Revered as one of the most influential architects of the 20th century, Le Corbusier made his mark across numerous design disciplines during his expansive 50-year career.
Intertwined with his writing, painting, furniture design, and urban planning, his visionary works helped establish modernist architecture as the leading European vernacular.
Amidst a time of significant philosophical and artistic change, Le Corbusier was part of a collective of similarly-minded contemporaries such as Mies van der Rohe who shared the same design principles that formed the modernist movement.
At the forefront of such significant change, Le Corbusier became as well known for his architectural ideologies as his austere attire. Most notably, he favoured bow ties, double breasted suits and of course, his round-eye glasses.
His real name was Charles-Édouard Jeanneret.
It was only later in 1920, at the age of 33 when he adopted his architectural pseudonym which he adapted from his grandmother’s surname Lecorbésier. In English, it translates as “The crow-like one.”
A fitting description when you observe his studious nature, peering through his glasses at the hand-drafted schematics of buildings.
“The crow-like one.”
He was born into a Swiss-French family in the sub-alpine city of La Chaux-de-Fonds part of ‘the Jura’ mountain range; a region best known for its fine watchmaking.
Interestingly, just 5km over the border, the French Jura region also later became known for its production of exemplary wire and acetate glasses frames. A mere coincidence but worth mentioning in the context of eyewear enthusiasm.
Between the canton of Morez and the further region of Oyonnax, the Jura mountains hosts 80% of French eyeglasses manufacture.
Le Corbusier and Pierre Jeanneret in the Architects' office in Chandigarh, India, 1950 | Image source: Canadian Centre for Architecture
5 points of architecture
Le Corbusier engaged with numerous disciplines of design. Perhaps his strongest influence was his artistic aptitude for cubism which he integrated with his ‘5 points of architecture.’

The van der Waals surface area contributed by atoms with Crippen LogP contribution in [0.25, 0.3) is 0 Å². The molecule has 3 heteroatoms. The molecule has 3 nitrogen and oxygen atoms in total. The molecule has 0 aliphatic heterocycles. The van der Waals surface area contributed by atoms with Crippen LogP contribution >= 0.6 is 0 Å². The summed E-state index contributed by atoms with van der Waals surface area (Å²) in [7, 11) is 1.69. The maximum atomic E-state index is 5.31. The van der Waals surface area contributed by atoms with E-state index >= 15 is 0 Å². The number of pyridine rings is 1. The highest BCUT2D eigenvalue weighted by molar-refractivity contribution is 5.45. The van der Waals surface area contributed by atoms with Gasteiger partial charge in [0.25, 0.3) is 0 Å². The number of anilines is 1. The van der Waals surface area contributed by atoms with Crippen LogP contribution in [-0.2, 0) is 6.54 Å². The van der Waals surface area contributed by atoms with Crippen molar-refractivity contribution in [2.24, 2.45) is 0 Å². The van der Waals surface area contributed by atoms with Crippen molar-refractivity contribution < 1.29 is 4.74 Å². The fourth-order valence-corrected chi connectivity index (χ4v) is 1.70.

- Pilotis: The building’s inner supporting walls are replaced by a grid of reinforced concrete columns which bear the structural load.
- The free designing of the ground plan: a lack of supporting walls alleviates restriction in the way the internal spaces can be used.
- The free design of the façade: By separating the exterior of the building from it’s structural function releases the façade from constraint.
- The horizontal window: which intersects the façade to provide equal distribution of natural light
- Roof gardens: to provide domestic function and free space whilst protecting the concrete roof.
Le Corbusier's, Unité d’Habitation, Marseille, France, circa 1950 | Image credit: Journal of the Society of Architectural Historians
Le Corbusier had a strict approach to the way in which he thought buildings should be designed and constructed. It was his contemporary techniques which utterly contrasted the opulent nature of the Gothic, Baroque and Art Nouveau styles prior.
Instead he favoured a much simpler, geometrically purer approach to his work which stemmed from the industrialisation of the era. Basic geometry made in reinforced concrete, it was spheres, domes, cubes and cylinders which drove Le Corbusier’s iconic ‘purist style.’
Le Corbusier glasses
Via his pragmatic demeanour and revolutionary practice, Le Corbusier is easily one of the most recognisable figures of modern architecture.